‘Things won’t be so different,’ he tells John. ‘You’ll still see us both, all the time. And your brother. We’ll still be a family.’
His son continues throwing pebbles, and Patrick, a man who rarely exhibits
his emotions, has to restrain tears forming in his eyes.
‘So, tell me,’ Patrick began as the café became busier, and John was engaged with his iPhone once more. ‘What’s Central America all about? Of course, I understand it’ll be a wonderful experience. I think it’s great, really. But only if you’re going for the right reasons.’
‘What would be the wrong reasons?’ asked John, slapping his arm instinctively after sensing something crawling along it, not looking or caring to see what, if anything, was there.
‘Come on, John. You’re old enough. You shouldn’t be going just to get away from a situation you’re unhappy with.’
‘Why shouldn’t I? See, people who stay in places where they’re unhappy, they’re morons. They wait for things to change for them, hoping they will. They’re afraid to take the initiative.’
‘Okay,’ Patrick raised his hands. ‘I won’t argue with that. And I’m not saying sowing wild oats is something you shouldn’t do, either. It’s something you should definitely do, actually. But maybe you should tie up some loose ends before you leave.’
‘i.e. see her,’ replied John immediately.
‘Yes, see her. See your brother, too. Talk to him. Clear the air. If you still don’t get along by the time you go, fine. At least make an effort.’
‘But not for me.’
‘What do you mean?’
‘You want me to tie up some loose ends so it’ll make you feel better. So you’ll feel a little less a failure of a father.’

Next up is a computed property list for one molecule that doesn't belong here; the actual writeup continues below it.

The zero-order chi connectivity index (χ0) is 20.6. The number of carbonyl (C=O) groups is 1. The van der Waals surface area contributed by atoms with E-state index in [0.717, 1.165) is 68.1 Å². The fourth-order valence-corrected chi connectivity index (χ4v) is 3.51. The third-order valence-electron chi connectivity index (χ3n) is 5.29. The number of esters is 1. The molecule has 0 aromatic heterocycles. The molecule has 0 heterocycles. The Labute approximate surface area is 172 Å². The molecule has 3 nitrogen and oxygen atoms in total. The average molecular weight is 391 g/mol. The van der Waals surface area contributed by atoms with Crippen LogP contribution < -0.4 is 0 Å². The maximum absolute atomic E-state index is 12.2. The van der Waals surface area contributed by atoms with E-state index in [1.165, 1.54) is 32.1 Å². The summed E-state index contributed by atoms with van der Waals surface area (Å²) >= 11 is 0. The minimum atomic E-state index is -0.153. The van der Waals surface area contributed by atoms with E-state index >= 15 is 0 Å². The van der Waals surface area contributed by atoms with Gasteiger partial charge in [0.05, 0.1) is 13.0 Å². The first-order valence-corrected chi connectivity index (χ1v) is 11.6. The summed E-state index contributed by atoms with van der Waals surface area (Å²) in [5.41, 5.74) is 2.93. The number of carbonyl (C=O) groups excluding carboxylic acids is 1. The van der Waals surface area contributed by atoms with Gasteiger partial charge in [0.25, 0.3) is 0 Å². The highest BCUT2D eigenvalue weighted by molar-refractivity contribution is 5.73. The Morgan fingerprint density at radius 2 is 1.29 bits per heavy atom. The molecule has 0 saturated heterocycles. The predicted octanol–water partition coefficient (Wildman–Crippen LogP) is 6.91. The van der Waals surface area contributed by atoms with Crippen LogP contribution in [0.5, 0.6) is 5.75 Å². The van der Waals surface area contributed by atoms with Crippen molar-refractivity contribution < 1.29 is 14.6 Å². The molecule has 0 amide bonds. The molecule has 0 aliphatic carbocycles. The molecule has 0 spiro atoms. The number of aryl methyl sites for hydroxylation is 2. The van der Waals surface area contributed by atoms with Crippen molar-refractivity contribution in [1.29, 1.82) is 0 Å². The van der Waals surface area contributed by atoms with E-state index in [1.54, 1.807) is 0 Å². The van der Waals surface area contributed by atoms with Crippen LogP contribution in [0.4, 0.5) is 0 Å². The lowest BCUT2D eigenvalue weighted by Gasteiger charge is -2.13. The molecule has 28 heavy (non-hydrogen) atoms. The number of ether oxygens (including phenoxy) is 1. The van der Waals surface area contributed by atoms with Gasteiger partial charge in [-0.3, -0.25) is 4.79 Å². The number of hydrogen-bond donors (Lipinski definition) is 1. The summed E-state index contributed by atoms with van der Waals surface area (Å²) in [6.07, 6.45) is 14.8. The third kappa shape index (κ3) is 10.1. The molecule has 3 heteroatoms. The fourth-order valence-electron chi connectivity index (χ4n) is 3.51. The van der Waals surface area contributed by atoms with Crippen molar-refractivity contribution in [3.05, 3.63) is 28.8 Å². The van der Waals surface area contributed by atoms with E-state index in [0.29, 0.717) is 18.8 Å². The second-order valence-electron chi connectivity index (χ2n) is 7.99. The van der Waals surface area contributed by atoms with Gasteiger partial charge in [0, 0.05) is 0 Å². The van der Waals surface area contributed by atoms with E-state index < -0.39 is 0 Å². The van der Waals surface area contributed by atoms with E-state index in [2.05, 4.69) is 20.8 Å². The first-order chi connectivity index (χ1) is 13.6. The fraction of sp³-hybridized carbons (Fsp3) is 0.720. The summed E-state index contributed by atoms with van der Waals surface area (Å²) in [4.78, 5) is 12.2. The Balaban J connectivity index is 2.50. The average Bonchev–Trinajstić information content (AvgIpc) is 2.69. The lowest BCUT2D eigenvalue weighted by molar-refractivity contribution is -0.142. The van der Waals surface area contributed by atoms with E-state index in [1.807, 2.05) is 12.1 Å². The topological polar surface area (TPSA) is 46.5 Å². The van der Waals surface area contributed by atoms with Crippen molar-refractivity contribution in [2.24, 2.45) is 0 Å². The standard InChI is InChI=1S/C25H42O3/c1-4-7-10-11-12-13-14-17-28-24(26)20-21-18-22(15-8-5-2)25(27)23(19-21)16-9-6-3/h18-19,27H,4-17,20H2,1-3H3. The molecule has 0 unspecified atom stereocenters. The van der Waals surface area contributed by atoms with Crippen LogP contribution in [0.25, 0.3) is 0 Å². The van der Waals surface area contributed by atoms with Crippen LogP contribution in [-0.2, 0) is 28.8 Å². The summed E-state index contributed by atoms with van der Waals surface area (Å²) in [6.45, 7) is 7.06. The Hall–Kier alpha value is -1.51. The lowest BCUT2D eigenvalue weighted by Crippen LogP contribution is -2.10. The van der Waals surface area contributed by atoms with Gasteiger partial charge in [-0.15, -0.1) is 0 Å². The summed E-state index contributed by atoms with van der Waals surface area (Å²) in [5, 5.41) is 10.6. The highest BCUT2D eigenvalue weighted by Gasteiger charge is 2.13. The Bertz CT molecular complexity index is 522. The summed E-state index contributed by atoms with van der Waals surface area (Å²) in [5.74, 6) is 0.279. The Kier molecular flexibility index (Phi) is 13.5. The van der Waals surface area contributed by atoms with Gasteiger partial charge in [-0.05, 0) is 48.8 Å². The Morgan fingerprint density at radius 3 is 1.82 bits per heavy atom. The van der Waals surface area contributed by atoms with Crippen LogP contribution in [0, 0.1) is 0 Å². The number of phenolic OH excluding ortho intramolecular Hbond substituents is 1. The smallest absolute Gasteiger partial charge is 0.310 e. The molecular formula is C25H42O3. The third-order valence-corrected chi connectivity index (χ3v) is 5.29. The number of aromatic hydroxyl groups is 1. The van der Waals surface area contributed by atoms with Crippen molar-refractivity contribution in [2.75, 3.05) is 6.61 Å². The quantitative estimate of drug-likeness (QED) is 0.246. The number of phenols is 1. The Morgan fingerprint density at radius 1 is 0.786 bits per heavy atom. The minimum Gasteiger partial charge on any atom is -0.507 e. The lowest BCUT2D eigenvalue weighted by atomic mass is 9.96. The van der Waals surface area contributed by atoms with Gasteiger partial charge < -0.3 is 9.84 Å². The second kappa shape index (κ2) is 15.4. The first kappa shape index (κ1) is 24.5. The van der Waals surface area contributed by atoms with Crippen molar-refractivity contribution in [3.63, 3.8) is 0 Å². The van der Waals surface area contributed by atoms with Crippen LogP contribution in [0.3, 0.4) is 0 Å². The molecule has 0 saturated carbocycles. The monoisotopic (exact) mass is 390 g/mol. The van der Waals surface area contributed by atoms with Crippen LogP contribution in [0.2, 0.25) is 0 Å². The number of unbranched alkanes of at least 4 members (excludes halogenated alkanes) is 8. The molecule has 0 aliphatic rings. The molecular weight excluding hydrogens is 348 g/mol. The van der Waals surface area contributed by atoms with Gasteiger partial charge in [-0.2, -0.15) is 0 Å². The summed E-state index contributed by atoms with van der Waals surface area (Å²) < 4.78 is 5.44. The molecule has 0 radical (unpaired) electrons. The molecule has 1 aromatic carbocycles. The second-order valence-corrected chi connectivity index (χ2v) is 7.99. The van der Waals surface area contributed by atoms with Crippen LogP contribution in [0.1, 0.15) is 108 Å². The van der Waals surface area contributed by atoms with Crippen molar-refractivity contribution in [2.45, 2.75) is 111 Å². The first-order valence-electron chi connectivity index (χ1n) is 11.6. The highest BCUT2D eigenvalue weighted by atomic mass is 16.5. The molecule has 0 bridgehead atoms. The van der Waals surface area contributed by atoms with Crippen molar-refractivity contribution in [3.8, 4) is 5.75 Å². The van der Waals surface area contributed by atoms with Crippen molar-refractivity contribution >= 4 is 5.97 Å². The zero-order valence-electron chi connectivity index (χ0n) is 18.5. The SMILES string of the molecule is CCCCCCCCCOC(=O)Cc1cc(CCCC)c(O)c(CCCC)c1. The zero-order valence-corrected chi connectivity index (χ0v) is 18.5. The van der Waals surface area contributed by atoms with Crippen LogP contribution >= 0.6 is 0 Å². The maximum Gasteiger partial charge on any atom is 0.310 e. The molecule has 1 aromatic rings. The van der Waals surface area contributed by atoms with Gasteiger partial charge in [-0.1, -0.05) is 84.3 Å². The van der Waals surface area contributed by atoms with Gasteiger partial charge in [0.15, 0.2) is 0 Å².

‘How about you feeling a little less a failure of a son?’ The response arrived without consideration, and for a moment Patrick felt remorse for his outburst.
John produced a smile, something Patrick was eager to see in a less abrasive situation.
‘That’s the funniest thing you’ve said to me in years.’
But Patrick no longer assumed control of his emotions; the captain had left duties to the less experienced and somewhat unreliable third mate.
‘I’m getting sick of your attitude. Sick of it,’ began Patrick, his fist clenched, resting on the table, as he felt another pain begin in his flank. ‘You can’t be against me for the rest of my life. I’ve tried and tried. I’ve been patient, and all I get from you is a bitter glare and childish remarks. You don’t think I’ve tried with you? My boy? Do you not think it’s been difficult for me—breaking up a family? Do you not think it’s been a burden on me for the past seven years?’ Patrick lowered his voice. ‘And now my wife is dying,’ he choked as he looked away, out the window, and what he saw outside was normality. He took a deep breath in an attempt at composing himself.
Still, John sat, seemingly unaffected.
‘Ex-wife,’ he eventually replied.
Patrick looked at John. The father looked at his son. The look was not so much penetrating, but merely observing. It was a look of concession, somewhat disappointed, mostly resigned.